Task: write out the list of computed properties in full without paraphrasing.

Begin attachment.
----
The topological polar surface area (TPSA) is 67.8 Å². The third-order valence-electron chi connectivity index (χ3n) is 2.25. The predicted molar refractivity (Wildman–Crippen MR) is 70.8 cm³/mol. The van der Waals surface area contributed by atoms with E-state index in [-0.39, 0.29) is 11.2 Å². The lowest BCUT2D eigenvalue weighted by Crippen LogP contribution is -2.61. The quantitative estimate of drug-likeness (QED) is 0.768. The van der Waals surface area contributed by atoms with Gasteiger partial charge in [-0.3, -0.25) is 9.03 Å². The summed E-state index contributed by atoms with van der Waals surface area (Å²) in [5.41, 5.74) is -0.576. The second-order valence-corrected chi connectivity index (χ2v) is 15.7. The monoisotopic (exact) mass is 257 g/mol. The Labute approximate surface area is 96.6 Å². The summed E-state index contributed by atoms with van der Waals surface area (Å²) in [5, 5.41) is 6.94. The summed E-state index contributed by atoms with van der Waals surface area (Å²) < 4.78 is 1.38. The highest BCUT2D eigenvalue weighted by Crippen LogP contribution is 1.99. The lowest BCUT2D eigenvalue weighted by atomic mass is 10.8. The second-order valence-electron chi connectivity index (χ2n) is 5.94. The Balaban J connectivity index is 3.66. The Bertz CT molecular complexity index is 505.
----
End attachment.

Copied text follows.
The topological polar surface area (TPSA) is 67.8 Å². The third-order valence-electron chi connectivity index (χ3n) is 2.25. The predicted molar refractivity (Wildman–Crippen MR) is 70.8 cm³/mol. The van der Waals surface area contributed by atoms with E-state index in [-0.39, 0.29) is 11.2 Å². The lowest BCUT2D eigenvalue weighted by Crippen LogP contribution is -2.61. The quantitative estimate of drug-likeness (QED) is 0.768. The van der Waals surface area contributed by atoms with Gasteiger partial charge in [-0.3, -0.25) is 9.03 Å². The summed E-state index contributed by atoms with van der Waals surface area (Å²) in [5.41, 5.74) is -0.576. The second-order valence-corrected chi connectivity index (χ2v) is 15.7. The monoisotopic (exact) mass is 257 g/mol. The Labute approximate surface area is 96.6 Å². The summed E-state index contributed by atoms with van der Waals surface area (Å²) in [5, 5.41) is 6.94. The summed E-state index contributed by atoms with van der Waals surface area (Å²) < 4.78 is 1.38. The highest BCUT2D eigenvalue weighted by Crippen LogP contribution is 1.99. The lowest BCUT2D eigenvalue weighted by atomic mass is 10.8. The second-order valence-electron chi connectivity index (χ2n) is 5.94. The Balaban J connectivity index is 3.66. The Bertz CT molecular complexity index is 505.